• I’ve done a brief sketch of continents and oceanic crust. I made this distinction so I could talk about continental and oceanic islands. I’m not convinced that I need to in the context of travel, but that’s often a useful kind of talking point in a tutorial. I’ll also want to be able to describe, for instance, volcanic islands.
  • I talk about bodies of water: Oceans; seas, lakes, rivers, and so on. Seas are parts of oceans that are next to land (here, I regard things like the Dead Sea as salt water lakes, not seas, taking the view that the indiscriminate and wayward naming of things by humans need not be dogmaticlaly ahdhered to).
  • Countries, and other administrative regions.
  • Vehicles used in travel; services that offer travel between places and the instances of services. that is, the Fareham Portsmouth train service and the 8:43 am instance of that service.
  • Types of country – monarchies, dictatorships, republics, and so on.
  • Boundaries between the above;
  • I’ll want to be able to capture longitude and lattitude, so, for instance, I can describe tropical islands, countries and tropical holidays.
  • Buildings, settlements, roads, vehicles, people, their roels, and so on.
  • Measurements such as hight of mountains, lengths of road, etc. At the moment I’vce done a shameful hack of lots of data properties with numbers at the end and no units.
  • The TBox is relatively small, but there are some 2,000 individuals – not many for what is, in effect, a model of the whole world. It is all a bit scruffy, but I invoke the “work in progress” excuse…

I want to be able to describe things like a walking holiday in Italy, in the first two weeks of June, during which I visited several historical monuments and sent a postcard to my Mum of the forum in Rome. I want to describe a holiday on a narrow boat on a series of canals in England during the summer, passing through Birmingham and ending up on the regent’s canal in London. I haven’t done time points and durations yet (time is always such a pain), but it will be a vital part of the Travel Ontology.

I haven’t done much with the Travel Ontology for a while, but I want to start again and finish something off to the level to which I can do a tutorial about this kind of modelling. Alan Rector’s upper level ontology is no longer maintained as it has sort of been overtaken by Stefan SCHULZ’s BioTop. So, I really want a replacement and I’ve gone with the Semantic Science Integration Ontology (SSIO). The main reasons for this choice are: I like the words used (avoidance of words like “continuant” and “occurrant”); it is young and there is discussion on its formation; I know the people and know that sensible discussion is possible (there is an open world assumption involved in my making these statements). I also like the attribution policy put in place for SSIO.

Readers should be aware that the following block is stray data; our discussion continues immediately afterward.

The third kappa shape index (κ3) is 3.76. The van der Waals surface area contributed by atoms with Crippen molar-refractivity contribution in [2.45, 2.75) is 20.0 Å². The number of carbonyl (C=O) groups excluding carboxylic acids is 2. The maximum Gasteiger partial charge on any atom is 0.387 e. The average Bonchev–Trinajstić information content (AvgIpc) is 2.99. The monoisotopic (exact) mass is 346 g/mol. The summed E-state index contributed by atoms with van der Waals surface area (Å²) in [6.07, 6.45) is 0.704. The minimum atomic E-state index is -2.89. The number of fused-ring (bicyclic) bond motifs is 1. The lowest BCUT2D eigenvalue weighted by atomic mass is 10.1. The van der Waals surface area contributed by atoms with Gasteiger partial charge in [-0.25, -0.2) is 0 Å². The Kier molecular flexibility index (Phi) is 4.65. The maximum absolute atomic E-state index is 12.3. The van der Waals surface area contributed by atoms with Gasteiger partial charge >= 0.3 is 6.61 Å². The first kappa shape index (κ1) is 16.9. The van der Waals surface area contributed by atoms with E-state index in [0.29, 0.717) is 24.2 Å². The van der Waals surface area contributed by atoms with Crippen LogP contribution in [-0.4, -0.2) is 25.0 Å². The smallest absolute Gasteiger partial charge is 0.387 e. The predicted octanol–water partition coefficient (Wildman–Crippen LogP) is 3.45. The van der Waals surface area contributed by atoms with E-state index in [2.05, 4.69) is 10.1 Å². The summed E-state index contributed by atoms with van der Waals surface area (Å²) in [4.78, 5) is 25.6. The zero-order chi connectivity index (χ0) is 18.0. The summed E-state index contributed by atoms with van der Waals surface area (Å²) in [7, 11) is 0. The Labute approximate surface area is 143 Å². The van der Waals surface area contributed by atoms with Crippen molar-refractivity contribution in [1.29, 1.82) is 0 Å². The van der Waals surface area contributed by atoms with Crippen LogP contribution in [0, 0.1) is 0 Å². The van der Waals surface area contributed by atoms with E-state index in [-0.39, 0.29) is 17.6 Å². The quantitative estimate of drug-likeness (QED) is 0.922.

In moving over to the SSIO, I want to do an experiment. As I place the major classes underneath the SSIO, I want to discuss the choice of where it goes on the SSIO mailing list. From the discussion and the questions I’ve had to ask myself, I want to create a guide to using the SSIO; eventually I’d like to be able to use this in an ontology tutorial and refine it to the level where one can reasonably reliably get consistent placement of classes and choice of relationships. I want attendees of such a tutorial to do exercises in which protocols are followed to “guide” placement of classes and choices of relationship. This guideance will involve “how to think about an entity” – what questions to ask myself about an entity such that I make reasoanbly sensible decisions – and be able to record those decisions.

The work wil go something like this:

  1. Make a list of the main classes in the Travel Ontology;
  2. Take each in turn and discuss where it is placed in the SSIO;
  3. Record discussions and distill the questions I’ve had to ask to make a choice and render them in a form usable by others;
  4. Migrate the relationships to SSIO form;
  5. Fiddle around to put in place some of SSIO’s design patterns and perhaps create others.
  6. Visit various modelling choices of things in the Travel Ontology.

This will be hard work, but can be done piecemeal and may not have to involve only me! The result I want is an ontology placed under an ontology that is used by more than one group; a set of documentation on how it is done; a set of nice modelling examples to use in another ontology tutorial.